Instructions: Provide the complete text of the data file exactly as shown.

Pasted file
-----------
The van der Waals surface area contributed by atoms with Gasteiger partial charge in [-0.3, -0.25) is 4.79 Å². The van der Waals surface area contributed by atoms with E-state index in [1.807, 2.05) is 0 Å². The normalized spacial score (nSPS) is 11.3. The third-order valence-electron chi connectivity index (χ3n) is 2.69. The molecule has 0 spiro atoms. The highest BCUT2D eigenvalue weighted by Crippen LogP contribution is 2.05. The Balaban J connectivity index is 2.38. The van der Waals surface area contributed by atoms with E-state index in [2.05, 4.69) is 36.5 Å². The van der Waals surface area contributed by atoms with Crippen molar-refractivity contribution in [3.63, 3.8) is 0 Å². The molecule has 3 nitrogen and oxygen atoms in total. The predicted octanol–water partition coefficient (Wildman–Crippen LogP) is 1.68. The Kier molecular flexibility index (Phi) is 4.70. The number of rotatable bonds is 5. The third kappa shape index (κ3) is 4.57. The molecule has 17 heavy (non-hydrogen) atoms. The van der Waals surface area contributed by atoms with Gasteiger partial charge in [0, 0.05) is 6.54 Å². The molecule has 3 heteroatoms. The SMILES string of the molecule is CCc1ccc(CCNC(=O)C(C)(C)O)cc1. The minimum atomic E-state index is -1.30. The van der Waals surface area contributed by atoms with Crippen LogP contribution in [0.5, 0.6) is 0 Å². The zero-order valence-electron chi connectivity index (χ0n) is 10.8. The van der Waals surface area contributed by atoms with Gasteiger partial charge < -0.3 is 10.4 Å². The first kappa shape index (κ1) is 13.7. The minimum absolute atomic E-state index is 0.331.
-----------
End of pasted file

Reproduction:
The van der Waals surface area contributed by atoms with Gasteiger partial charge in [-0.3, -0.25) is 4.79 Å². The van der Waals surface area contributed by atoms with E-state index in [1.807, 2.05) is 0 Å². The normalized spacial score (nSPS) is 11.3. The third-order valence-electron chi connectivity index (χ3n) is 2.69. The molecule has 0 spiro atoms. The highest BCUT2D eigenvalue weighted by Crippen LogP contribution is 2.05. The Balaban J connectivity index is 2.38. The van der Waals surface area contributed by atoms with E-state index in [2.05, 4.69) is 36.5 Å². The van der Waals surface area contributed by atoms with Crippen molar-refractivity contribution in [3.63, 3.8) is 0 Å². The molecule has 3 nitrogen and oxygen atoms in total. The predicted octanol–water partition coefficient (Wildman–Crippen LogP) is 1.68. The Kier molecular flexibility index (Phi) is 4.70. The number of rotatable bonds is 5. The third kappa shape index (κ3) is 4.57. The molecule has 17 heavy (non-hydrogen) atoms. The van der Waals surface area contributed by atoms with Gasteiger partial charge in [0, 0.05) is 6.54 Å². The molecule has 3 heteroatoms. The SMILES string of the molecule is CCc1ccc(CCNC(=O)C(C)(C)O)cc1. The minimum atomic E-state index is -1.30. The van der Waals surface area contributed by atoms with Crippen LogP contribution in [0.5, 0.6) is 0 Å². The zero-order valence-electron chi connectivity index (χ0n) is 10.8. The van der Waals surface area contributed by atoms with Gasteiger partial charge < -0.3 is 10.4 Å². The first kappa shape index (κ1) is 13.7. The minimum absolute atomic E-state index is 0.331.